If you’re an introvert, you probably know that you need alone time to be at your best.
If you’re an extrovert, you probably know that you need to go out and socialize to be at yours.
Whatever your personality type is, you need time for yourself. Time to do the things you enjoy, time to recharge, time to take care of your physical and mental health, time to think, time to develop your talents, time to strengthen your personal relationship with God.
How many of us actually take that time?
Last Sunday, after a crazy week of work, projects, and social events, I sat down to write a blog post and found myself drawing a complete blank. I had ideas, but as soon as I started trying to work on one, I couldn’t write anything I was satisfied with. Frustrated, I tried making progress on several other drafts I’d started, but my own mind thwarted me. Again.
When it came down to it, I was exhausted and not at all in the mood to write. But I needed to! I needed to share something inspiring in case someone needed it. I needed to be consistent with my posts. I needed to get over my selfishness and get this done.
How could I inspire anyone when I was feeling so uninspired? Was it worth it to be consistent even though I wasn’t feeling it?
I closed my laptop, watched a movie, and went to bed early. I started the new week feeling refreshed and ready to fulfill my responsibilities, and I had the whole week to find inspiration for this post.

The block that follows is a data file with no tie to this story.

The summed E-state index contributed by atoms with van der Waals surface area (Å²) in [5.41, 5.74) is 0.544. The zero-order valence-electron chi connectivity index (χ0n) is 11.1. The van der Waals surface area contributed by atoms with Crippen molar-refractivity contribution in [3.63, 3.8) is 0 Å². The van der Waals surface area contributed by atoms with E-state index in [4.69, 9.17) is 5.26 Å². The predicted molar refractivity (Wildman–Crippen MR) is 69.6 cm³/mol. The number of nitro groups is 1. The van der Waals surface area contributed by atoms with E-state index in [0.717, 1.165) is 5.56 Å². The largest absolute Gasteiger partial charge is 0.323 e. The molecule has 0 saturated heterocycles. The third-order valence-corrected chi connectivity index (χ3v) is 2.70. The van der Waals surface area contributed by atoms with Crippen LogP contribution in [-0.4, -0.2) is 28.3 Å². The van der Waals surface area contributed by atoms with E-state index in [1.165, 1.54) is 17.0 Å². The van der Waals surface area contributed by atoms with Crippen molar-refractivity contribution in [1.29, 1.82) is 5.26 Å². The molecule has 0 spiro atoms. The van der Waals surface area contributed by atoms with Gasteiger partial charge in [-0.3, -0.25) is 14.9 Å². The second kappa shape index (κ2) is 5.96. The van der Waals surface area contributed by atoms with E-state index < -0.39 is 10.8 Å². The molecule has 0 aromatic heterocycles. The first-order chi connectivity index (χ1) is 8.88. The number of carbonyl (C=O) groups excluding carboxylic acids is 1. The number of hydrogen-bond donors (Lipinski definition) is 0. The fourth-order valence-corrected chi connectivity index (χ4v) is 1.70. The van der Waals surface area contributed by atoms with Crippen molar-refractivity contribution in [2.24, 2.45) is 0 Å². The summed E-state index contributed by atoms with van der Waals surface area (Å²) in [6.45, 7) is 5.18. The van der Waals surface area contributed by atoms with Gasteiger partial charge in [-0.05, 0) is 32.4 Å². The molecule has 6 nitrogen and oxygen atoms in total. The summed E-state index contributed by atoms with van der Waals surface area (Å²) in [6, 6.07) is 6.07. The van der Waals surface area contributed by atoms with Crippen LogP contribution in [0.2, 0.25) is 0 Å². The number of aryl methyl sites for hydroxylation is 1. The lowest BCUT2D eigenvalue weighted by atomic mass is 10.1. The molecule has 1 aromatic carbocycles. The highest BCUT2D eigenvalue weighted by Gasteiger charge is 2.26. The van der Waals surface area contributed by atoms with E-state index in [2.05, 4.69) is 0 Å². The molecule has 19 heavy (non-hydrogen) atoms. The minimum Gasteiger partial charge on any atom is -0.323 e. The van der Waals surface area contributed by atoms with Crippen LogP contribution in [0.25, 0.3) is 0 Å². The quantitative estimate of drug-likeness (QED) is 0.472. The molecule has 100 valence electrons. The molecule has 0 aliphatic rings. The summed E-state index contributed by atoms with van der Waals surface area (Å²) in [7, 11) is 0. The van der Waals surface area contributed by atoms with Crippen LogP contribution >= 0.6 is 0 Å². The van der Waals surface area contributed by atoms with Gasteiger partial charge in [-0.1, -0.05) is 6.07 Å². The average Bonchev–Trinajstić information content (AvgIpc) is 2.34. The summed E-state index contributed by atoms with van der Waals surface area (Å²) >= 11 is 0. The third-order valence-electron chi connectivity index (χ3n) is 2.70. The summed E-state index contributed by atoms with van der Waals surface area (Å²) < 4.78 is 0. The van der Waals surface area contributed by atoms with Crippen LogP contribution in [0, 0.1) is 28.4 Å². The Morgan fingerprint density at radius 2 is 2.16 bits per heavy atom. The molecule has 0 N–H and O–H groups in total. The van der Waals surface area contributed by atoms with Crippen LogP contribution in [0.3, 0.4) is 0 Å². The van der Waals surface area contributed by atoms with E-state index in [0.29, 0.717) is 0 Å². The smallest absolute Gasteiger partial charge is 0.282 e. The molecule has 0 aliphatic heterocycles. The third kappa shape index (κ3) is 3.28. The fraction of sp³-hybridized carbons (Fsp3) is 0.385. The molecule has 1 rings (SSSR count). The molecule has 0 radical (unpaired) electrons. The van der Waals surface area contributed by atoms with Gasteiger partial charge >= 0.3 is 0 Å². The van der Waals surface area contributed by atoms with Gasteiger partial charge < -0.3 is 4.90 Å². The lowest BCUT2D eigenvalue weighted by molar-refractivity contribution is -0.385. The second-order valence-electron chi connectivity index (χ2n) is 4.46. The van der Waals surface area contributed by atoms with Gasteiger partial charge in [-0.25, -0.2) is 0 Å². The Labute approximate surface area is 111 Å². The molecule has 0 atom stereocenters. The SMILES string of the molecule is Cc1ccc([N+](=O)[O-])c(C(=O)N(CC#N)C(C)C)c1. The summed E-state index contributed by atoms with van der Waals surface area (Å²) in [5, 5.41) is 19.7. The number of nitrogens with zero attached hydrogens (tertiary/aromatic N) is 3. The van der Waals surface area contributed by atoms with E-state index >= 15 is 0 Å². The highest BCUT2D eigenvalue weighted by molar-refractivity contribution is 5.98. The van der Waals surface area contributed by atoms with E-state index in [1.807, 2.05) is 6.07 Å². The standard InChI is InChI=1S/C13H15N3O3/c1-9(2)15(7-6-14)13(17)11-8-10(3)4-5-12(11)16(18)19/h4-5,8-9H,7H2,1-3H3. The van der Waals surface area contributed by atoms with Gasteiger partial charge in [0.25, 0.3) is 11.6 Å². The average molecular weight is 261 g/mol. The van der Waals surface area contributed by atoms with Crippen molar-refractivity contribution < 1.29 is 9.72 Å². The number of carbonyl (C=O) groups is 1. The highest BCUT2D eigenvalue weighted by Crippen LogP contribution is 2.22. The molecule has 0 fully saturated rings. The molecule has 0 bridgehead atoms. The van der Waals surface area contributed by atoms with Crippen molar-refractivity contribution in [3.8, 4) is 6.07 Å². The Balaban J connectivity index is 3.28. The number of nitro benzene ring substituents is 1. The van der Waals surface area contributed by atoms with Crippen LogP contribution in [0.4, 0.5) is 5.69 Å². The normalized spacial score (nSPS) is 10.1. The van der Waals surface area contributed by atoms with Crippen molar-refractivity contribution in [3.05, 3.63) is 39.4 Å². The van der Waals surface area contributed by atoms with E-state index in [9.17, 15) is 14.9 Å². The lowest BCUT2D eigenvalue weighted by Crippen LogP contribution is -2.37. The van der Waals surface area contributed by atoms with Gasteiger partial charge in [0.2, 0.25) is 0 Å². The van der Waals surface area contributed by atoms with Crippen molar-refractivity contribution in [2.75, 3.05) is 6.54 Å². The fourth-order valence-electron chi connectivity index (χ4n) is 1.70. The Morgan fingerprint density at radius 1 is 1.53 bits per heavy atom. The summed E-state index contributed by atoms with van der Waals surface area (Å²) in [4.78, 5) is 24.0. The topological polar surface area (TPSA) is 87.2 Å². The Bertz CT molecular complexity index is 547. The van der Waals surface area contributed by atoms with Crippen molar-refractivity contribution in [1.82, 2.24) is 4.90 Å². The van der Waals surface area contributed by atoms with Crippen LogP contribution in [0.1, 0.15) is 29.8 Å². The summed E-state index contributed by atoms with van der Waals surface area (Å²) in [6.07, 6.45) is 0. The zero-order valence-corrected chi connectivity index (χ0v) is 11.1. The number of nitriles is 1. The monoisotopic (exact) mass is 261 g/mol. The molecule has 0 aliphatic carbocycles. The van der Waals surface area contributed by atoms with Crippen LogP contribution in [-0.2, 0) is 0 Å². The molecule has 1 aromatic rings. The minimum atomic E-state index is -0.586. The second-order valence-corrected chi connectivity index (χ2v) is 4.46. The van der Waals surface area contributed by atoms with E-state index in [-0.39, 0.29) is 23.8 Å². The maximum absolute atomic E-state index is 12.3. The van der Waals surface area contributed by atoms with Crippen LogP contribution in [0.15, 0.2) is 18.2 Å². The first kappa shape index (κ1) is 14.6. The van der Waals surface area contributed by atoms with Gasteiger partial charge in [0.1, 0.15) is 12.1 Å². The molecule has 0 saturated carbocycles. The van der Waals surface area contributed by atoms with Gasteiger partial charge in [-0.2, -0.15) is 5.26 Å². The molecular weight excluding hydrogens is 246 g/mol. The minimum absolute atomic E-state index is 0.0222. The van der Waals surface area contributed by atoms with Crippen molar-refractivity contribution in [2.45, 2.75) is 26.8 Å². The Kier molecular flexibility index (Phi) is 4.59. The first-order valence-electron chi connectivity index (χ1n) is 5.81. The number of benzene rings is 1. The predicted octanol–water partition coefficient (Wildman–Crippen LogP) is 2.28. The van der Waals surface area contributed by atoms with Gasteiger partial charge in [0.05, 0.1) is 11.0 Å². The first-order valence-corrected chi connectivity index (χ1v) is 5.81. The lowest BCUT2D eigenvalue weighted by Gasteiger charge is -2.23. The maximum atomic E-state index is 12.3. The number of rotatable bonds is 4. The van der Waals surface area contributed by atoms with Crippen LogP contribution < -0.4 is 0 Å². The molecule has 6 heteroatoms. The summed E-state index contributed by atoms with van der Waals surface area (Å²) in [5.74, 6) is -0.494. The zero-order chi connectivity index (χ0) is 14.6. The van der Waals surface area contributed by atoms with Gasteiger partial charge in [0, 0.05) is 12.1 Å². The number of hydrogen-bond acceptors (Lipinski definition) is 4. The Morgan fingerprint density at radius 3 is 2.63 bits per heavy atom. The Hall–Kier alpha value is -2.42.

It turned out that what I really needed was some time to unwind, and there was nothing selfish about that.
This wasn’t the first time I had to go through the process of realizing that I needed some “me time,” but I still had to justify the decision to take the time I needed for myself. I’m sure I’m not the only one who has experienced this.
We’re taught to abandon selfishness and to think of others first, and those are great principles to live by, but, like everything else, they can be taken to an unhealthy extreme. “Think of others first” does not mean that you should never think about yourself.
In fact, we’re told many times in the scriptures to think of our own well-being. Matthew 7:3 asks the familiar question, “And why beholdest thou the mote that is in thy brother’s eye, but considerest not the beam that is in thine own eye?” And Mosiah 4:27 cautions us to “…see that all these things are done in wisdom and order; for it is not requisite that a man should run faster than he has strength. And again, it is expedient that he should be diligent, that thereby he might win the prize; therefore, all things must be done in order.”
Both of these scriptures exhort us to pay attention to how we’re doing and take care of our own needs. Additionally, the church’s page on mental health encourages us to “practice self-care” and even links to a playlist of TED Talks on self-care.
We need to take time out of our busy schedules to care for ourselves. We cannot give of ourselves if we’re running on empty. If you can’t find the time, I encourage you to make it. It can be hard to cancel things that feel important to have occasional “me time,” but it’s possible.
And it’s necessary.